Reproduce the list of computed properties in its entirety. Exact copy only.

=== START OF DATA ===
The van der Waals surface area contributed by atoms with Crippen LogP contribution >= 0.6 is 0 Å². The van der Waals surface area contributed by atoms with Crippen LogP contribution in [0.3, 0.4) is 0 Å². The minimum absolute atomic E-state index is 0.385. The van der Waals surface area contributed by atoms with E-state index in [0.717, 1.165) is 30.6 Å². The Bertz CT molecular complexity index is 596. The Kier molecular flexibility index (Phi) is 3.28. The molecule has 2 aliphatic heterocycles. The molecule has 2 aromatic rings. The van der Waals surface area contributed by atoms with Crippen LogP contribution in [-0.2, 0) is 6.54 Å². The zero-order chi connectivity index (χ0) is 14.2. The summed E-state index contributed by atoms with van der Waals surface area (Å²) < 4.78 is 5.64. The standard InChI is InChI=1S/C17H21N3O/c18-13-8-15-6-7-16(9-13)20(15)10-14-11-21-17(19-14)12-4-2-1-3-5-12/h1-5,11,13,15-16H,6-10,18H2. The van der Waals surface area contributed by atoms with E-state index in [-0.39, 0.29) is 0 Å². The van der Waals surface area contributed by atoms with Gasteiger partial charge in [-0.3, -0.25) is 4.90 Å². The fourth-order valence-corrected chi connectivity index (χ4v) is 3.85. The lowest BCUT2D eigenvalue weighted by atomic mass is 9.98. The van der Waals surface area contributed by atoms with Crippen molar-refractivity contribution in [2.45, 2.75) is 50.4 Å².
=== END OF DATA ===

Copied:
The van der Waals surface area contributed by atoms with Crippen LogP contribution >= 0.6 is 0 Å². The van der Waals surface area contributed by atoms with Crippen LogP contribution in [0.3, 0.4) is 0 Å². The minimum absolute atomic E-state index is 0.385. The van der Waals surface area contributed by atoms with E-state index in [0.717, 1.165) is 30.6 Å². The Bertz CT molecular complexity index is 596. The Kier molecular flexibility index (Phi) is 3.28. The molecule has 2 aliphatic heterocycles. The molecule has 2 aromatic rings. The van der Waals surface area contributed by atoms with Crippen LogP contribution in [-0.2, 0) is 6.54 Å². The zero-order chi connectivity index (χ0) is 14.2. The summed E-state index contributed by atoms with van der Waals surface area (Å²) < 4.78 is 5.64. The standard InChI is InChI=1S/C17H21N3O/c18-13-8-15-6-7-16(9-13)20(15)10-14-11-21-17(19-14)12-4-2-1-3-5-12/h1-5,11,13,15-16H,6-10,18H2. The van der Waals surface area contributed by atoms with E-state index in [-0.39, 0.29) is 0 Å². The van der Waals surface area contributed by atoms with Gasteiger partial charge in [-0.3, -0.25) is 4.90 Å². The fourth-order valence-corrected chi connectivity index (χ4v) is 3.85. The lowest BCUT2D eigenvalue weighted by atomic mass is 9.98. The van der Waals surface area contributed by atoms with Crippen molar-refractivity contribution in [2.45, 2.75) is 50.4 Å².